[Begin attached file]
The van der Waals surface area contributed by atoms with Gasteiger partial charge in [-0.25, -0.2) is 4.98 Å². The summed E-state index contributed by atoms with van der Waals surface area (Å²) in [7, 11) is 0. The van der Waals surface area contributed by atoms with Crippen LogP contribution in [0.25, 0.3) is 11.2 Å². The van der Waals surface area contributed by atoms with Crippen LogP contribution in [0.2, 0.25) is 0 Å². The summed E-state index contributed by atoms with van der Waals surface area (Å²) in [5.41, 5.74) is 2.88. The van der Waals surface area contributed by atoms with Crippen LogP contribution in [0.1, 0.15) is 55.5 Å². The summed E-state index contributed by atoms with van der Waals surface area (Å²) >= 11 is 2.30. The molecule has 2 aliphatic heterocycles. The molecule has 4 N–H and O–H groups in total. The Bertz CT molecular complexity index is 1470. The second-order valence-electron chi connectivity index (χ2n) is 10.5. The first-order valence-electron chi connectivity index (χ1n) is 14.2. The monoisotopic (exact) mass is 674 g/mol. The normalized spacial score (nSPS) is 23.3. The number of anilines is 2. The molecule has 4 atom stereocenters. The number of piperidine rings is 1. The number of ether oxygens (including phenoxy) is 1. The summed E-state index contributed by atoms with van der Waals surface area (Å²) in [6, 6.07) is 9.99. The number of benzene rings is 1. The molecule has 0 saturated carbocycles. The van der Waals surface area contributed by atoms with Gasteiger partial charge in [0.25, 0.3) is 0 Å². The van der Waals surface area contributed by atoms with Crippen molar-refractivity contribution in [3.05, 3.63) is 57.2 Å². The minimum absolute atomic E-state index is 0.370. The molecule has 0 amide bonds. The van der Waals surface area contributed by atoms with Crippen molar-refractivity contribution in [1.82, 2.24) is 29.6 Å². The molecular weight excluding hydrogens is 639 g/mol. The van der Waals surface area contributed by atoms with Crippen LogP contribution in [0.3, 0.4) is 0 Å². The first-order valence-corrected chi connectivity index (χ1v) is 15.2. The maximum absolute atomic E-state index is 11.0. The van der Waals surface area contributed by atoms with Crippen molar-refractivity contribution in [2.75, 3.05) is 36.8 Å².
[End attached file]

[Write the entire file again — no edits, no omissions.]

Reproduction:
The van der Waals surface area contributed by atoms with Gasteiger partial charge in [-0.25, -0.2) is 4.98 Å². The summed E-state index contributed by atoms with van der Waals surface area (Å²) in [7, 11) is 0. The van der Waals surface area contributed by atoms with Crippen LogP contribution in [0.25, 0.3) is 11.2 Å². The van der Waals surface area contributed by atoms with Crippen LogP contribution in [0.2, 0.25) is 0 Å². The summed E-state index contributed by atoms with van der Waals surface area (Å²) in [5.41, 5.74) is 2.88. The van der Waals surface area contributed by atoms with Crippen LogP contribution in [0.1, 0.15) is 55.5 Å². The summed E-state index contributed by atoms with van der Waals surface area (Å²) >= 11 is 2.30. The molecule has 2 aliphatic heterocycles. The molecule has 4 N–H and O–H groups in total. The Bertz CT molecular complexity index is 1470. The second-order valence-electron chi connectivity index (χ2n) is 10.5. The first-order valence-electron chi connectivity index (χ1n) is 14.2. The monoisotopic (exact) mass is 674 g/mol. The normalized spacial score (nSPS) is 23.3. The number of anilines is 2. The molecule has 4 atom stereocenters. The number of piperidine rings is 1. The number of ether oxygens (including phenoxy) is 1. The summed E-state index contributed by atoms with van der Waals surface area (Å²) in [6, 6.07) is 9.99. The number of benzene rings is 1. The molecule has 0 saturated carbocycles. The van der Waals surface area contributed by atoms with Gasteiger partial charge in [0.25, 0.3) is 0 Å². The van der Waals surface area contributed by atoms with Crippen molar-refractivity contribution in [3.05, 3.63) is 57.2 Å². The minimum absolute atomic E-state index is 0.370. The molecule has 0 amide bonds. The van der Waals surface area contributed by atoms with Crippen molar-refractivity contribution in [1.82, 2.24) is 29.6 Å². The molecular weight excluding hydrogens is 639 g/mol. The van der Waals surface area contributed by atoms with Crippen LogP contribution in [0.3, 0.4) is 0 Å². The first-order valence-corrected chi connectivity index (χ1v) is 15.2. The maximum absolute atomic E-state index is 11.0. The van der Waals surface area contributed by atoms with Crippen molar-refractivity contribution in [2.75, 3.05) is 36.8 Å².